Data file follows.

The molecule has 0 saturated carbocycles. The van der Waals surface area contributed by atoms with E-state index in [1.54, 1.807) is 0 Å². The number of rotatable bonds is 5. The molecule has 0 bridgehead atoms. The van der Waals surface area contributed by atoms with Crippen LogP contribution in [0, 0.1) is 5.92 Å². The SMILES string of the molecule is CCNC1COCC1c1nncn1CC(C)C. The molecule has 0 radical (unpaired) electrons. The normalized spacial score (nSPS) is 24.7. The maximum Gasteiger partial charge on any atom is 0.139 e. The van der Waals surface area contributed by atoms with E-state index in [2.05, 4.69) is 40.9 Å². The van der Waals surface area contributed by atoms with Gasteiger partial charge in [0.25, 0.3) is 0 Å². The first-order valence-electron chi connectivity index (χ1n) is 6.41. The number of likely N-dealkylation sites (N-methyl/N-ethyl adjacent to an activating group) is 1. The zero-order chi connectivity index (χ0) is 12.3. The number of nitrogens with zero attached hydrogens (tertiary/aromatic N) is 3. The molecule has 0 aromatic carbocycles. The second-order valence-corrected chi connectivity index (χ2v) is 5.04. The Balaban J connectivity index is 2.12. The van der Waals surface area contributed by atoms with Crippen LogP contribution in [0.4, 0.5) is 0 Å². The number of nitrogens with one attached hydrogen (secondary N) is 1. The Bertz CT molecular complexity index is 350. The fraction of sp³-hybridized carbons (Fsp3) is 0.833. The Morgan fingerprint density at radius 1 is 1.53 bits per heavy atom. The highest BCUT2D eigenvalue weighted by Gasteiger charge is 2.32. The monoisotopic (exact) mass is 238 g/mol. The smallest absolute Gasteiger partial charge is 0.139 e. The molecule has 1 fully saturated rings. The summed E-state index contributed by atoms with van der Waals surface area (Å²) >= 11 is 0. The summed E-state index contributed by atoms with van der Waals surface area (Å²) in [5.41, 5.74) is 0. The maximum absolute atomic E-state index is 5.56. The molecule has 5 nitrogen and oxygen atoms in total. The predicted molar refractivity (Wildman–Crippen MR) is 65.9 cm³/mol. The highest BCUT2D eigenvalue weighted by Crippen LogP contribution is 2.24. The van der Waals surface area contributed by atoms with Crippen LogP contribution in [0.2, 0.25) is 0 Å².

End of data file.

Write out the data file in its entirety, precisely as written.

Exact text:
The molecule has 0 saturated carbocycles. The van der Waals surface area contributed by atoms with E-state index in [1.54, 1.807) is 0 Å². The number of rotatable bonds is 5. The molecule has 0 bridgehead atoms. The van der Waals surface area contributed by atoms with Crippen LogP contribution in [0, 0.1) is 5.92 Å². The SMILES string of the molecule is CCNC1COCC1c1nncn1CC(C)C. The molecule has 0 radical (unpaired) electrons. The normalized spacial score (nSPS) is 24.7. The maximum Gasteiger partial charge on any atom is 0.139 e. The van der Waals surface area contributed by atoms with E-state index in [2.05, 4.69) is 40.9 Å². The van der Waals surface area contributed by atoms with Gasteiger partial charge in [0.25, 0.3) is 0 Å². The first-order valence-electron chi connectivity index (χ1n) is 6.41. The number of likely N-dealkylation sites (N-methyl/N-ethyl adjacent to an activating group) is 1. The zero-order chi connectivity index (χ0) is 12.3. The number of nitrogens with zero attached hydrogens (tertiary/aromatic N) is 3. The molecule has 0 aromatic carbocycles. The second-order valence-corrected chi connectivity index (χ2v) is 5.04. The Balaban J connectivity index is 2.12. The van der Waals surface area contributed by atoms with Crippen LogP contribution in [0.4, 0.5) is 0 Å². The number of nitrogens with one attached hydrogen (secondary N) is 1. The Bertz CT molecular complexity index is 350. The fraction of sp³-hybridized carbons (Fsp3) is 0.833. The Morgan fingerprint density at radius 1 is 1.53 bits per heavy atom. The highest BCUT2D eigenvalue weighted by Gasteiger charge is 2.32. The monoisotopic (exact) mass is 238 g/mol. The smallest absolute Gasteiger partial charge is 0.139 e. The molecule has 1 fully saturated rings. The summed E-state index contributed by atoms with van der Waals surface area (Å²) >= 11 is 0. The summed E-state index contributed by atoms with van der Waals surface area (Å²) in [5.41, 5.74) is 0. The maximum absolute atomic E-state index is 5.56. The molecule has 5 nitrogen and oxygen atoms in total. The predicted molar refractivity (Wildman–Crippen MR) is 65.9 cm³/mol. The highest BCUT2D eigenvalue weighted by Crippen LogP contribution is 2.24. The van der Waals surface area contributed by atoms with Crippen LogP contribution in [0.2, 0.25) is 0 Å².